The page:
As Canada prepares to legalize cannabis for adult use, Ottawa’s public health agency is suggesting an unusual definition of “adult.” In a report that contains 33 recommendations on how to regulate the coming market, the agency recommends that the minimum age for buying legal cannabis should be set at 25.
The Ottawa Board of Health (OBH) is set to consider the recommendations next week, the CBC reports. The minimum age of 25 matches a recommendation already put forth by the Canadian Medical Association.
According to the report, more than two dozen health agencies worked together to come up recommendations they believe will minimize harm once Canada’s legal cannabis program is up and running. Gillian Connelly, manager of Public Health Promotion and Disease Prevention for OBH, said a minimum age was one of the most discussed issues among the agencies.
“We’ll have another kick at the can,” Connelly told the CBC, “and should the federal government come up with a different recommendation in the spring, we’ll reassess.”
Canadian Health Minister Jane Philpott has said Liberals will introduce legislation to legalize adult-use cannabis next spring, and Prime Minister Justin Trudeau promised before taking office that he will see it succeed.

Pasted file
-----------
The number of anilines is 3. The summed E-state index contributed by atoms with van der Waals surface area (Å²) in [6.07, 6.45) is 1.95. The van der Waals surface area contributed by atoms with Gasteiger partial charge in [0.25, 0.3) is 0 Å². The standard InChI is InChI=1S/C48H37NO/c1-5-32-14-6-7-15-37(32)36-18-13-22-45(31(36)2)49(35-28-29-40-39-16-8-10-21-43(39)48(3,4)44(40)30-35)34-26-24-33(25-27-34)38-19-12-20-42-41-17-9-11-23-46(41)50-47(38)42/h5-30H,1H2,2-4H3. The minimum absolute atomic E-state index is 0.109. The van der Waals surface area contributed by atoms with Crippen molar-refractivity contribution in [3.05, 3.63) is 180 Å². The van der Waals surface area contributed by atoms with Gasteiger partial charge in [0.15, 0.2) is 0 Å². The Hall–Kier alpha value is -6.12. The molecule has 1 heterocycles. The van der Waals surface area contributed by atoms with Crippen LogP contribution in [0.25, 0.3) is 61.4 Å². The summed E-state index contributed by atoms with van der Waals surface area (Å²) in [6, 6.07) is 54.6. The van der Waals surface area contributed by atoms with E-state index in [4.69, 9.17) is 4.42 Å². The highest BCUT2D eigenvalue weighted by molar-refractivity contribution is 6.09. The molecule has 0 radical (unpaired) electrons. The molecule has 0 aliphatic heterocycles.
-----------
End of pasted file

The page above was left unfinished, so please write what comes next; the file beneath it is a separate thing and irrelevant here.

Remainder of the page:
Canadians between the ages of 15 and 24 consume twice as much cannabis as the country’s general population, according to the Toronto Star. Connelly said the agencies agreed that a minimum age restriction, “must be coupled with rigorous enforcement and penalties for violations in order to be effective.”
“We wanted to ensure that we’re reducing access for youth,” Connelly said. “One of the things that the research clearly demonstrates is that early access to cannabis can have detrimental effects for brain development and the brain develops up to age 25.”
Medicinal cannabis is currently legal in Canada with a doctor’s prescription, though many in British Columbia are just a short drive from Washington state, which allows cannabis sales to adults 21 and over.
Critics of the unusually high age limit say it could simply drive younger consumers to the black market, undercutting the consumer protections and other benefits of legalization. “Every market which is not available for the legal, organized suppliers is a market for the other guys,” Bruce Linton, CEO of medical marijuana producer Tweed, told the CBC.